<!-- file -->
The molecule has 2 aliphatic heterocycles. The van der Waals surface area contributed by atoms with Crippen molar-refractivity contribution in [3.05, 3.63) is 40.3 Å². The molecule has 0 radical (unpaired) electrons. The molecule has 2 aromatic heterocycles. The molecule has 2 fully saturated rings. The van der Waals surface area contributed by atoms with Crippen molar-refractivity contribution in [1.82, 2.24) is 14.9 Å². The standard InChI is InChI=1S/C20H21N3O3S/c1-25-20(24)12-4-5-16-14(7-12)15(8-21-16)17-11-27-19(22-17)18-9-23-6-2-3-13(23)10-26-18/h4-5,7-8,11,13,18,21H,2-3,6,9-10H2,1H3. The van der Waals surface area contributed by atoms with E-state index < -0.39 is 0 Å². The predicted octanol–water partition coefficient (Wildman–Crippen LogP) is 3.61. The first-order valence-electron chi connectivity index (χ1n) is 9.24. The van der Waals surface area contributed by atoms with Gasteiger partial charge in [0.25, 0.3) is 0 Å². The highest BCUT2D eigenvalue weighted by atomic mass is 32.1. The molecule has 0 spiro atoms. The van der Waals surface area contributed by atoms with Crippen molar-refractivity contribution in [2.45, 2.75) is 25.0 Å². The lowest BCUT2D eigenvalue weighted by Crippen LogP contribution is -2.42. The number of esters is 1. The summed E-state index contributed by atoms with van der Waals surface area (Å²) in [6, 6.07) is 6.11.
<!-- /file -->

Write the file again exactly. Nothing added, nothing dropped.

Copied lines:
The molecule has 2 aliphatic heterocycles. The van der Waals surface area contributed by atoms with Crippen molar-refractivity contribution in [3.05, 3.63) is 40.3 Å². The molecule has 0 radical (unpaired) electrons. The molecule has 2 aromatic heterocycles. The molecule has 2 fully saturated rings. The van der Waals surface area contributed by atoms with Crippen molar-refractivity contribution in [1.82, 2.24) is 14.9 Å². The standard InChI is InChI=1S/C20H21N3O3S/c1-25-20(24)12-4-5-16-14(7-12)15(8-21-16)17-11-27-19(22-17)18-9-23-6-2-3-13(23)10-26-18/h4-5,7-8,11,13,18,21H,2-3,6,9-10H2,1H3. The van der Waals surface area contributed by atoms with E-state index < -0.39 is 0 Å². The predicted octanol–water partition coefficient (Wildman–Crippen LogP) is 3.61. The first-order valence-electron chi connectivity index (χ1n) is 9.24. The van der Waals surface area contributed by atoms with Gasteiger partial charge in [0.25, 0.3) is 0 Å². The highest BCUT2D eigenvalue weighted by atomic mass is 32.1. The molecule has 0 spiro atoms. The van der Waals surface area contributed by atoms with Crippen molar-refractivity contribution in [2.45, 2.75) is 25.0 Å². The lowest BCUT2D eigenvalue weighted by Crippen LogP contribution is -2.42. The number of esters is 1. The summed E-state index contributed by atoms with van der Waals surface area (Å²) in [6, 6.07) is 6.11.